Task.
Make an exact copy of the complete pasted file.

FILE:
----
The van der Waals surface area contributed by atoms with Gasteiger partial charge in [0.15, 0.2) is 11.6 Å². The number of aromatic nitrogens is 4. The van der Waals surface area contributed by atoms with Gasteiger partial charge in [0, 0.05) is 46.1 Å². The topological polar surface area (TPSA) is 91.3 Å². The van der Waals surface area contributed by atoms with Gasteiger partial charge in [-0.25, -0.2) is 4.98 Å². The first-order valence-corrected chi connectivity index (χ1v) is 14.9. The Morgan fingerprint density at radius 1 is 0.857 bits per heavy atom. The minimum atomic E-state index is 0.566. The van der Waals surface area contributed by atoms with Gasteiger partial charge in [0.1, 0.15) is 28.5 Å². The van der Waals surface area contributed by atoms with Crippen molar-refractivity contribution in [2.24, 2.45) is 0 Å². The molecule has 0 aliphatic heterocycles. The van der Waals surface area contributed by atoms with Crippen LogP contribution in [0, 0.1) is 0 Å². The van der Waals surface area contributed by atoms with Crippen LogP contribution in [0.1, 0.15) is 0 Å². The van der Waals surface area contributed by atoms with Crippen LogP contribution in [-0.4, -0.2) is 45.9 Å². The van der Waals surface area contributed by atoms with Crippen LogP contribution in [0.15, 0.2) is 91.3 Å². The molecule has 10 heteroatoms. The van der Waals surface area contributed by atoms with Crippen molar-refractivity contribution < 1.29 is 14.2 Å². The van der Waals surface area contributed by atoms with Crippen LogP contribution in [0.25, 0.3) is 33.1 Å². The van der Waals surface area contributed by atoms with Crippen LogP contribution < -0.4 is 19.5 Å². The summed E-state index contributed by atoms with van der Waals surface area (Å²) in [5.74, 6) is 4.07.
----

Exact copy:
The van der Waals surface area contributed by atoms with Gasteiger partial charge in [0.15, 0.2) is 11.6 Å². The number of aromatic nitrogens is 4. The van der Waals surface area contributed by atoms with Gasteiger partial charge in [0, 0.05) is 46.1 Å². The topological polar surface area (TPSA) is 91.3 Å². The van der Waals surface area contributed by atoms with Gasteiger partial charge in [-0.25, -0.2) is 4.98 Å². The first-order valence-corrected chi connectivity index (χ1v) is 14.9. The Morgan fingerprint density at radius 1 is 0.857 bits per heavy atom. The minimum atomic E-state index is 0.566. The van der Waals surface area contributed by atoms with Gasteiger partial charge in [0.1, 0.15) is 28.5 Å². The van der Waals surface area contributed by atoms with Crippen molar-refractivity contribution in [2.24, 2.45) is 0 Å². The molecule has 0 aliphatic heterocycles. The van der Waals surface area contributed by atoms with Crippen LogP contribution in [0, 0.1) is 0 Å². The van der Waals surface area contributed by atoms with Crippen LogP contribution in [0.1, 0.15) is 0 Å². The van der Waals surface area contributed by atoms with Crippen LogP contribution in [-0.4, -0.2) is 45.9 Å². The van der Waals surface area contributed by atoms with Crippen LogP contribution in [0.15, 0.2) is 91.3 Å². The molecule has 10 heteroatoms. The van der Waals surface area contributed by atoms with Crippen molar-refractivity contribution < 1.29 is 14.2 Å². The van der Waals surface area contributed by atoms with Crippen LogP contribution in [0.25, 0.3) is 33.1 Å². The van der Waals surface area contributed by atoms with Crippen LogP contribution < -0.4 is 19.5 Å². The summed E-state index contributed by atoms with van der Waals surface area (Å²) in [5.74, 6) is 4.07.